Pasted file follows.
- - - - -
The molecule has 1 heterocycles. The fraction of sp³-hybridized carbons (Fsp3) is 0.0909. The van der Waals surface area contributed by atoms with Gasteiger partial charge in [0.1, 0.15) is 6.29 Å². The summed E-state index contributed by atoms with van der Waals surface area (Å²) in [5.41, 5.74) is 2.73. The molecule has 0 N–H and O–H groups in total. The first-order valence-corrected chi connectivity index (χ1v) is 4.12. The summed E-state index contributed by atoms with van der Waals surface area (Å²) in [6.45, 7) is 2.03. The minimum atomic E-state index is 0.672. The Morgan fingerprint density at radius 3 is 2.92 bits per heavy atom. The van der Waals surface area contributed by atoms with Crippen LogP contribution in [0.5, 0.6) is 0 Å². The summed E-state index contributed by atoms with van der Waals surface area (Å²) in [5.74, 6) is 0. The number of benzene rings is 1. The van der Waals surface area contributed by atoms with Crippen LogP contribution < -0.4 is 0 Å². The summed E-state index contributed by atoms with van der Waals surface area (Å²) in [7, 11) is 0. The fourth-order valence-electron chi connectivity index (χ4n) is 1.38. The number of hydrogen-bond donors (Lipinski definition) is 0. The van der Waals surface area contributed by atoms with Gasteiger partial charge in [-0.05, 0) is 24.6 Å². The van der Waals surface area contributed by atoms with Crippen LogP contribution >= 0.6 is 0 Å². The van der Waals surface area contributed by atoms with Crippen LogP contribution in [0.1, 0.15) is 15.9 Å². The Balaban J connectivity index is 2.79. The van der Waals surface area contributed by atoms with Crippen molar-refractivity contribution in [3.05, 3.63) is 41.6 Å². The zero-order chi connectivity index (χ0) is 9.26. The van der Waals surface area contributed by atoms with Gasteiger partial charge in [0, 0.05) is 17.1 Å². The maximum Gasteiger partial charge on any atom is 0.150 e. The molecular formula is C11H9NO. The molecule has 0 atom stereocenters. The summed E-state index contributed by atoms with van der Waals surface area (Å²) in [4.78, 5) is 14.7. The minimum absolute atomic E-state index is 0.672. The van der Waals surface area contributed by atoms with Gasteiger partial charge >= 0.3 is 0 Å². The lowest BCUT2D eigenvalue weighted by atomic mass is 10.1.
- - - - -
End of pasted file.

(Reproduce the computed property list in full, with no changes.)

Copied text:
The molecule has 1 heterocycles. The fraction of sp³-hybridized carbons (Fsp3) is 0.0909. The van der Waals surface area contributed by atoms with Gasteiger partial charge in [0.1, 0.15) is 6.29 Å². The summed E-state index contributed by atoms with van der Waals surface area (Å²) in [5.41, 5.74) is 2.73. The molecule has 0 N–H and O–H groups in total. The first-order valence-corrected chi connectivity index (χ1v) is 4.12. The summed E-state index contributed by atoms with van der Waals surface area (Å²) in [6.45, 7) is 2.03. The minimum atomic E-state index is 0.672. The Morgan fingerprint density at radius 3 is 2.92 bits per heavy atom. The van der Waals surface area contributed by atoms with Crippen LogP contribution in [0.5, 0.6) is 0 Å². The summed E-state index contributed by atoms with van der Waals surface area (Å²) in [5.74, 6) is 0. The number of benzene rings is 1. The van der Waals surface area contributed by atoms with Crippen LogP contribution < -0.4 is 0 Å². The summed E-state index contributed by atoms with van der Waals surface area (Å²) in [7, 11) is 0. The fourth-order valence-electron chi connectivity index (χ4n) is 1.38. The number of hydrogen-bond donors (Lipinski definition) is 0. The van der Waals surface area contributed by atoms with Gasteiger partial charge in [-0.05, 0) is 24.6 Å². The van der Waals surface area contributed by atoms with Crippen LogP contribution >= 0.6 is 0 Å². The van der Waals surface area contributed by atoms with Crippen LogP contribution in [0.1, 0.15) is 15.9 Å². The Balaban J connectivity index is 2.79. The van der Waals surface area contributed by atoms with Crippen molar-refractivity contribution in [3.05, 3.63) is 41.6 Å². The zero-order chi connectivity index (χ0) is 9.26. The van der Waals surface area contributed by atoms with Gasteiger partial charge in [0, 0.05) is 17.1 Å². The maximum Gasteiger partial charge on any atom is 0.150 e. The molecular formula is C11H9NO. The molecule has 0 atom stereocenters. The summed E-state index contributed by atoms with van der Waals surface area (Å²) in [4.78, 5) is 14.7. The minimum absolute atomic E-state index is 0.672. The van der Waals surface area contributed by atoms with Gasteiger partial charge >= 0.3 is 0 Å². The lowest BCUT2D eigenvalue weighted by atomic mass is 10.1.